Bottling night is probably the most work out of the entire meadmaking process. However, I find it essential for longterm storage of mead, as well as closely-related to the overall vibe. Pulling out a well-labeled bottle and a corkscrew is definitely part of the fully-immersed mead experience.

I’ve noticed that I’ve tended to post a review mostly of the finished bottles, and not so much of the process. Here, I’ll try to document a bit of it.

The most labor by far is cleaning and de-labeling the bottles, especially if you are using recycled wine bottles as I often do. For this you need lots of hot, soapy water, a bottle brush, and a razor blade to scrape old labels off. Here’s the result of my work, with a couple dozen clean bottles, a pile of scraped labels, and the bottle brush and razor blade visible:

Once the bottles are clean, you want to siphon the mead from the jug (in my case, 1 gallon recycled wine jugs). You can see that I use a small stepladder to elevate the jug, so that the bottles are lower:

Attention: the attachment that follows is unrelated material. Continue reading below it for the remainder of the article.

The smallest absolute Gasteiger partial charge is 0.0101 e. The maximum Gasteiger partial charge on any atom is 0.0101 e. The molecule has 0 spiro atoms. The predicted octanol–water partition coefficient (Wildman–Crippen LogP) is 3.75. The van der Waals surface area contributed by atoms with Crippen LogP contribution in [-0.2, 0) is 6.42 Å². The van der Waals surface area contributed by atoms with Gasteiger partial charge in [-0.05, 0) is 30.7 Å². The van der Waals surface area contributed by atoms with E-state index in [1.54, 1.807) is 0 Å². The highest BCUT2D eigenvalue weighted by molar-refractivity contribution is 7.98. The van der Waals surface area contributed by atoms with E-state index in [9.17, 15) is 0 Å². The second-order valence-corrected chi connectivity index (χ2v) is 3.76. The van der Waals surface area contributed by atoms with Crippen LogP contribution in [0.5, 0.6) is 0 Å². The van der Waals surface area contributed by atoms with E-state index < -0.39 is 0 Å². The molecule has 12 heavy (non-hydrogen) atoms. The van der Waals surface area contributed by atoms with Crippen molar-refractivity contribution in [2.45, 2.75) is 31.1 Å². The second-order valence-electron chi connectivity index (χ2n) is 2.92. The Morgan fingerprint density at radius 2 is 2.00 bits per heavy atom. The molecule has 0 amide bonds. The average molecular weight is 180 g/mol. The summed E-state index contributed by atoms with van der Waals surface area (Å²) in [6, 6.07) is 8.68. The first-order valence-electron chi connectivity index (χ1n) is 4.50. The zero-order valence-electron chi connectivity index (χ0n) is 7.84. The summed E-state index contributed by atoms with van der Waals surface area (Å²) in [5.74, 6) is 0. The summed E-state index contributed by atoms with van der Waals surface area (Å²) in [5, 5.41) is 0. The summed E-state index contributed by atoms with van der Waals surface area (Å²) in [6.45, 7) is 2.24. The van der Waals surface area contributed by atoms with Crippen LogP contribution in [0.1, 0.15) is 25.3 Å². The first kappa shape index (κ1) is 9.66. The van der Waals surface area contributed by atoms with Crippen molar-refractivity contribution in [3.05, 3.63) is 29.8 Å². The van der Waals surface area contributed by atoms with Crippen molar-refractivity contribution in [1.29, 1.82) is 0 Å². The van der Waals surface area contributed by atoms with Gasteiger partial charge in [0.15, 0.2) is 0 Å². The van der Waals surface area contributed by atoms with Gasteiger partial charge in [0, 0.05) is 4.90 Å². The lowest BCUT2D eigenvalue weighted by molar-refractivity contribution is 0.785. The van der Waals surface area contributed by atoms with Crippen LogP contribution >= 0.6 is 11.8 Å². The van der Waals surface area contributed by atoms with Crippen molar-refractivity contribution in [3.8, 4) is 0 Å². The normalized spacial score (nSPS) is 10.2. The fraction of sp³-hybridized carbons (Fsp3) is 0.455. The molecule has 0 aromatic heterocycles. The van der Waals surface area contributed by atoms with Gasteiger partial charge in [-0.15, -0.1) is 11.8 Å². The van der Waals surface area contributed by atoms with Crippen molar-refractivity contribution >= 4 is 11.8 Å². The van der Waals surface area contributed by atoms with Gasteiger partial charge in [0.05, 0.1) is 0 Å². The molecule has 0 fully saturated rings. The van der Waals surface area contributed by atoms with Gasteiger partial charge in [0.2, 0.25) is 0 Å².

I also use the same cap to start the siphon as I do for the carboys, though because the lip of the jugs is too small, I have to hold it airtight around there while I blow into it to begin the siphoning process.

Once the bottles are full, you want to cork them. I always steam my corks, both to sanitize them and to soften them:

You can also see a dozen or two shrink caps ready to use also. Once the corks are soft, simply use a corker to apply them to the bottles. Then, put the shrink cap over the top of the bottle with the cork, use a spoon to temporarily hold it in place, and submerge the cap into the boiling water (under the steaming corks above). The heat from the boiling water will cause the shrink caps to shrink tight around the bottle within a few seconds.

Once done, clean the outside of the bottle, dry it, and apply your label!